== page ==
We've started to sort our garbage. Food waste gets cut up in small pieces to be thrown overboard. Cans and bottles can go overboard, too. We could burn paper, but we are just cutting paper and plastic into really small pieces and putting it into the garbage. We're not sure when we'll get to a place to throw it out, but it won't be for a while. If you don't stay at a marina, only some will take your trash and they charge $5/bag. As for the toilets, those get pumped overboard when we're off shore. There are no pump-out facilities anywhere including Nassau harbor. I just read that they are starting pump-outs in Elizabeth Harbor in Georgetown, that's the only ones I've heard of in the Bahamas.
As the sun sets over Allan Cay, we are settling into our new life style.
02/14/2011, Allan's Cay
We finally took off from Nassau. As we were leaving to go east, we passed Jon and Arline in Kasidah going west. We were close enough to say good-bye. Jon commented that this was as close as we were going to get to sailing together this year. Arline and I took pictures of each other; I put the two I took in the gallery.
It was a nice sail; we had about 15 knots of wind on a close reach to a reach. Coming out of Nassau Harbor, when we first set the main we had close to 18 knots, so we put one reef in it. We didn't stop for fuel as planned because we have better than half our tanks and both fuel docks we passed had boats fueling up and nowhere to tie. Consequently, we were early, and there is an area we had to cross called the Yellow Banks that is 14 to 16 feet deep, but studded with shallow coral heads. You are supposed to be able to see them easily, but not with the morning sun in your eyes. We didn't want to reach that area before 11 AM, so we never took the reef out of the main.
Even so, we were doing better than 7 knots and got to the Yellow Bank at about 10:45. It was not fun. I had to stand on the bow and keep a look out for the coral heads. I put on my foul weather boots and pants because it was too cool for shorts and I didn't want my boat shoes and jeans covered with salt water. The waves had settled down from the deeper water, but some were big enough to get the bow wet (Earendil is a wet boat, she cuts through the waves and takes a lot of water over the bow). It was easy to see the coral heads off to the sides of us or behind us, but not so easy right in front of us as we were headed into the sun. People had told us they went through there and never really came close to any, but for a while we were seeing a lot of them and there were at least three we had to alter course to miss.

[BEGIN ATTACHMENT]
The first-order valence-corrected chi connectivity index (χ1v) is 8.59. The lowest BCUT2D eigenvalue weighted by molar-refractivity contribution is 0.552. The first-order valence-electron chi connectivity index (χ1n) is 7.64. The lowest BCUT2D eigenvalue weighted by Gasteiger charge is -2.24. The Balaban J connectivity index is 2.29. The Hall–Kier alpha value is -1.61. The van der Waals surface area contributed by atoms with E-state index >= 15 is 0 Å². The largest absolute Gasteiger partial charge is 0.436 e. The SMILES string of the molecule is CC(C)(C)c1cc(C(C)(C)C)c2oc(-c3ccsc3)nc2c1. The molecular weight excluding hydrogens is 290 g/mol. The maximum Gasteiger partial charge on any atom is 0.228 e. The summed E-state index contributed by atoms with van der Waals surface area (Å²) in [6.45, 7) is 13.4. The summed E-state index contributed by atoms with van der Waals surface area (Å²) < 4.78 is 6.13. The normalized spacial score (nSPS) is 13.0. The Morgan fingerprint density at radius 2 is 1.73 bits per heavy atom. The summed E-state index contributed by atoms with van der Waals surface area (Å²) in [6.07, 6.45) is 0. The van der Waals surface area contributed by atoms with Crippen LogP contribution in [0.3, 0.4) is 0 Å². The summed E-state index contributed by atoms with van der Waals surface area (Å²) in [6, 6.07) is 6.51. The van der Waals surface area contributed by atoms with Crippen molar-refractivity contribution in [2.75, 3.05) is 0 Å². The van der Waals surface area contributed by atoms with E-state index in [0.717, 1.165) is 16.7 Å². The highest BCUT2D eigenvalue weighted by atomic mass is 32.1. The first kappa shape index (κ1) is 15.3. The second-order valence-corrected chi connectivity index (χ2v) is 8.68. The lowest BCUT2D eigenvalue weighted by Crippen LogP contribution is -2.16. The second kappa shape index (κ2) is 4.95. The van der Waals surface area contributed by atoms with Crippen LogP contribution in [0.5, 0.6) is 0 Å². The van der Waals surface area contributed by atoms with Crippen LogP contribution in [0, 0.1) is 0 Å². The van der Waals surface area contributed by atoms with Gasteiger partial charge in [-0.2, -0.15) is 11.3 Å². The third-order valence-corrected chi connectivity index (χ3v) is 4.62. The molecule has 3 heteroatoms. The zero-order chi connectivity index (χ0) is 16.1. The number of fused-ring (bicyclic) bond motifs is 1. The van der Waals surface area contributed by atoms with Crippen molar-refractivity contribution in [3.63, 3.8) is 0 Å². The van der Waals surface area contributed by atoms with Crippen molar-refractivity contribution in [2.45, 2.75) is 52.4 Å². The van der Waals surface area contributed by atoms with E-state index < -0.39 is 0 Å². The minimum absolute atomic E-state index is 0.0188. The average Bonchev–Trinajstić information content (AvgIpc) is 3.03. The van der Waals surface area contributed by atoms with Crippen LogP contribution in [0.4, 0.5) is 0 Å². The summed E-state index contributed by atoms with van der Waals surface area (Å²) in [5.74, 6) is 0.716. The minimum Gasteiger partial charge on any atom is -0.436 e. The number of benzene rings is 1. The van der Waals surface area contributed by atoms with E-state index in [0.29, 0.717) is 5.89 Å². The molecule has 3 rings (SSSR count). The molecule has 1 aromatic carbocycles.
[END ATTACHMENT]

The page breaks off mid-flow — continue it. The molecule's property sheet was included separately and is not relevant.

But miss them we did. And we made it to the anchorage here at Allen's Cay (or Allan's depending on the guide book you read) at about 1:30. There were only 2 boats here when we pulled in and we were able to pull into the area that we wanted and drop the anchor in sand with no problem. We got the anchor set, but didn't attach our snubber (a line that attaches to the anchor chain and then to your front cleats, so the force of the anchor and chain isn't on the windlass- the device that winds the anchor up). Instead, we launched the dinghy, loaded up Fuzzy and our viewing bucket and went out to check how well the anchor was set and see if we could find the 50 foot anchor chain mark to see exactly how much chain was out there. The anchor was set nicely (again - that's 2 for 2 for the Rocna), so we took Fuzzy ashore before we came back to let out some more chain and set up the snubber.
We couldn't take Fuzzy to the closest beach because that's where the Rock Iguanas live. There are a lot of them and they come right down to the beach. We're anchored right along the beach where most of them hang out.
This isn't exactly a deserted area, even though no one lives here. By the end of the afternoon there were 10 boats in the anchorage. (One of them is Rasmus, so we have found Scott and Brittany.) And for a while there were two fast excursion boats from Nassau that came and beached, so the folks could feed and take pictures of the Iguanas. While they were snapping photos of the Iguanas, I took a picture of them for the gallery.